Drought has been looming over Kenya for several years, leaving many regions of the country parched and hungry. Now, as the 2004/2005 harvest draws to a close, the cereal deficit has grown to 300,000 metric tons, which means that up to 2.7 million people will need food aid this season—an unusually high number for Kenya. The second maize crop, scheduled to be harvested in March, is predicted to be 20 percent below average because of a lack of rain. The most recent shortages stem from a lack of rainfall during the short rainy season, which normally runs from November to January. Though some parts of Kenya received adequate rain, crop-growing regions in the Eastern, Central, and Coast Provinces received far-below-average rainfall. In Central Province alone, about 400,000 people are facing famine, according to government estimates.
The impact of drought on the crops can be seen in this image, which shows the Normalized Difference Vegetation Index (NDVI) anomaly for Kenya as measured by the Moderate Resolution Imaging Spectroradiometer (MODIS) during the first two weeks of January. NDVI is a measure of vegetation density and health. The anomaly image compares current conditions to average conditions in 2001, 2002, 2003, and 2004 during the first two weeks of January. Between January 1 and January 16, 2005, brown clusters in the Coast and Eastern provinces show patterns of dryness where vegetation is less dense than it has been in the past. More pronounced drought areas surround Central Province. Grey pixels indicate regions where data were not available. An arch of green through the center of the country reveals where rainfall was plentiful and vegetation is thriving.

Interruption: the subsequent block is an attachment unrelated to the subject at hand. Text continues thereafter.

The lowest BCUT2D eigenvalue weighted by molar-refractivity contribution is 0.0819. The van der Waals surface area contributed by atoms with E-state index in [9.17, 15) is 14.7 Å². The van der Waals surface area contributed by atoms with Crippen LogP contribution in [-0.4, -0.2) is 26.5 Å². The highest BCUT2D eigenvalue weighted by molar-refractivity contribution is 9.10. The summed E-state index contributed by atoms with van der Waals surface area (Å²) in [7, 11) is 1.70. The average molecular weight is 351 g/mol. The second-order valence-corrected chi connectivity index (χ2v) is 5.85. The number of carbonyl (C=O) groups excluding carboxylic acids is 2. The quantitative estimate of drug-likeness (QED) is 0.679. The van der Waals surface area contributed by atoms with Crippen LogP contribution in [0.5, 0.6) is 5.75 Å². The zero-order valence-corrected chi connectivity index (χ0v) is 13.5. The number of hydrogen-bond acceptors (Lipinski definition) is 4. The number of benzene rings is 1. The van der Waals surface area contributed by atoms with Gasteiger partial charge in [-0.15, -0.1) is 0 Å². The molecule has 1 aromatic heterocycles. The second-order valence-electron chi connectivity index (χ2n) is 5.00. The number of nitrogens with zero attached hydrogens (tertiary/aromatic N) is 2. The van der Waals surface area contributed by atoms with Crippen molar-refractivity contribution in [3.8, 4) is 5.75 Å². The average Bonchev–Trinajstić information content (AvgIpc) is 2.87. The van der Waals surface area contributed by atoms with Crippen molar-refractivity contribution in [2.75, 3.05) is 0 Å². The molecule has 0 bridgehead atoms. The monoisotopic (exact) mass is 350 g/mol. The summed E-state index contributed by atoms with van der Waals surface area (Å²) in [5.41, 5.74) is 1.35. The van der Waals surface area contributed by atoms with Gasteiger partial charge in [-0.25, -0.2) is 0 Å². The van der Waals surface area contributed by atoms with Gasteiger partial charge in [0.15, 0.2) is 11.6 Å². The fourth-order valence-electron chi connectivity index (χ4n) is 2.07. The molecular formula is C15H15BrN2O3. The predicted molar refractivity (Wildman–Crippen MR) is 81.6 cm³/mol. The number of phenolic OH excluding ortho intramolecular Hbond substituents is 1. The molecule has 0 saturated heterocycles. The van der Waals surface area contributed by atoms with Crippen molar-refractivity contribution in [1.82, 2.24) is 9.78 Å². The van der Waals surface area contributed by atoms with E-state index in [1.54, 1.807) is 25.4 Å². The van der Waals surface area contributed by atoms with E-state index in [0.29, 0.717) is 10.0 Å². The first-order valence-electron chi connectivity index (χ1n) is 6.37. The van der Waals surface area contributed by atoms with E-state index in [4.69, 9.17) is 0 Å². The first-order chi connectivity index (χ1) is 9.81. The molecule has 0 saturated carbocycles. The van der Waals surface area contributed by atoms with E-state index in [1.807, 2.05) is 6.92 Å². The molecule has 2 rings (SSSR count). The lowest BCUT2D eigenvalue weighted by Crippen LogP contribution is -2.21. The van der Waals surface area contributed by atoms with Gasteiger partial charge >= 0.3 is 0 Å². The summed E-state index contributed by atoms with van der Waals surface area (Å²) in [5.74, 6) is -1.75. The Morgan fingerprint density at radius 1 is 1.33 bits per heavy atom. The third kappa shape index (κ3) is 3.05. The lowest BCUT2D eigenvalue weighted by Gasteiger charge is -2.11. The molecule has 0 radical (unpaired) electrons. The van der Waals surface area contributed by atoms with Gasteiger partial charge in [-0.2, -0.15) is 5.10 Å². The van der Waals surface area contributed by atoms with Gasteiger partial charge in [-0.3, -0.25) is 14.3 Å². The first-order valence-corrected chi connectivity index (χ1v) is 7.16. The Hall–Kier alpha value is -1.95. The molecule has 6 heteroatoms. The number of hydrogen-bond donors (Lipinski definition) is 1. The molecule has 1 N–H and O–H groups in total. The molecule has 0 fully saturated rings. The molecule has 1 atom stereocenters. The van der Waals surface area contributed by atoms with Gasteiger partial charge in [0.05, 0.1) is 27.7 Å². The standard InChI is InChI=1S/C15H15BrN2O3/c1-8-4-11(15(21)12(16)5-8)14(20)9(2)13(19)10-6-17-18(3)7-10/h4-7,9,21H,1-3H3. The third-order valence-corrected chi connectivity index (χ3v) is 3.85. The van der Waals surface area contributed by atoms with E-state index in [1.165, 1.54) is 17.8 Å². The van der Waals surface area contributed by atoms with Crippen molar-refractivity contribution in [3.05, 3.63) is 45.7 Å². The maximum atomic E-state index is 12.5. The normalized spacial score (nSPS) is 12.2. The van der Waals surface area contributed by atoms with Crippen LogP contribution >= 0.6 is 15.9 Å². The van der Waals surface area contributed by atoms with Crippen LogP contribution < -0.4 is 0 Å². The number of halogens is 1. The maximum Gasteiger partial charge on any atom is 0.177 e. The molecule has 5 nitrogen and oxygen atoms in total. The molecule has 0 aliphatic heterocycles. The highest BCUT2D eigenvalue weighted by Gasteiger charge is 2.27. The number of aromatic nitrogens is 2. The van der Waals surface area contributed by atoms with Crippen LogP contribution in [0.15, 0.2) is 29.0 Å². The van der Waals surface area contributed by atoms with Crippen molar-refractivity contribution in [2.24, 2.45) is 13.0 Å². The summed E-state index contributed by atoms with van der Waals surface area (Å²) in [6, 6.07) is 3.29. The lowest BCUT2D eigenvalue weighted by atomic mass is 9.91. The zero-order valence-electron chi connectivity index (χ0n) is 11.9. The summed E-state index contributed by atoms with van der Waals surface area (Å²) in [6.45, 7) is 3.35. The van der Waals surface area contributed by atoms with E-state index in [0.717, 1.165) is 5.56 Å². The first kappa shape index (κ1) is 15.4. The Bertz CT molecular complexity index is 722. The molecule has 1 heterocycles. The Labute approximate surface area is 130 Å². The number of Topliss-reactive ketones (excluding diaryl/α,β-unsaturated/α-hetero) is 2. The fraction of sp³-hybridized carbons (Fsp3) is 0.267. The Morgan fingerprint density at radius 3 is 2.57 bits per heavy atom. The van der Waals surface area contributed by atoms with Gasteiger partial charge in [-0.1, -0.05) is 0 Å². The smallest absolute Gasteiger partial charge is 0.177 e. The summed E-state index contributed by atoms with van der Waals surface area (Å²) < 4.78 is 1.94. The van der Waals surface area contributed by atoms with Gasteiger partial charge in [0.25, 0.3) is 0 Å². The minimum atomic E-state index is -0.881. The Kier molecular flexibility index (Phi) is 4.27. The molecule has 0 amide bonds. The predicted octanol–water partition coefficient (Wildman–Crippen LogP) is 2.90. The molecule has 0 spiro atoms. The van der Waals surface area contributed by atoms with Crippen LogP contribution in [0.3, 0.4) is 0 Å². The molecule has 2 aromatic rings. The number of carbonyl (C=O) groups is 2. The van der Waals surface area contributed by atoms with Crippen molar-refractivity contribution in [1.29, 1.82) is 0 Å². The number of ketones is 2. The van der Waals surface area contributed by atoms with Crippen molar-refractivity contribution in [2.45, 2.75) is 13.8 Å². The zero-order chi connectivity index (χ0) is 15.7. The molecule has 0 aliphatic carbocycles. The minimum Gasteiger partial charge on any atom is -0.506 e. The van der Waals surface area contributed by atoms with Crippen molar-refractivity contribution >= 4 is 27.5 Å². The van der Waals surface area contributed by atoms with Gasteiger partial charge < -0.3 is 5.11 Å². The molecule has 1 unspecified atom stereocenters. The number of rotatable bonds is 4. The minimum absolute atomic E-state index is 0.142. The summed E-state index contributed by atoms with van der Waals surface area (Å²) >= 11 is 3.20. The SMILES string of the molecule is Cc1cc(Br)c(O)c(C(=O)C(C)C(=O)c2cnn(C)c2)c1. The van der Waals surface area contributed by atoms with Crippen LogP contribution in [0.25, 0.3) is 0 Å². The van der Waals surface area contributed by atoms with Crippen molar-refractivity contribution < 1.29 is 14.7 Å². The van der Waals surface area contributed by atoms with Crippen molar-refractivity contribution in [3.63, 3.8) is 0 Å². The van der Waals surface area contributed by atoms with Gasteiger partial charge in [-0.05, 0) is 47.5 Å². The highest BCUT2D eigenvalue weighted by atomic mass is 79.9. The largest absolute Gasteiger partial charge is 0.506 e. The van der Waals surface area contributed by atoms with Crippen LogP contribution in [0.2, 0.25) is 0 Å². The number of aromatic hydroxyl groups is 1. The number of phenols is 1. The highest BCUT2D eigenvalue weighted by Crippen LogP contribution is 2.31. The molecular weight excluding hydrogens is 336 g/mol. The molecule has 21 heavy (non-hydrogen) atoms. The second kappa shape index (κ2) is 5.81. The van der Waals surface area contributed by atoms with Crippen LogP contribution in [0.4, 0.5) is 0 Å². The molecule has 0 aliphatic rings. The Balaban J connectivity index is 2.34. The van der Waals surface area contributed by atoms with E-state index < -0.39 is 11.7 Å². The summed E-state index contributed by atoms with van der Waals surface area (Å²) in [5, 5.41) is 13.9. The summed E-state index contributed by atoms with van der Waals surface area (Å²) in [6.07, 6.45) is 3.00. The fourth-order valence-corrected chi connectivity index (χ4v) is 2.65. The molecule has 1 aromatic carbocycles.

NASA image created by Jesse Allen, Earth Observatory, using data provided by the joint Global Agricultural Monitoring Project between NASA, USDA’s Foreign Agricultural Service (FAS), and the University of Maryland. More data and information about this joint project is available at Satellite Information for Agricultural Monitoring.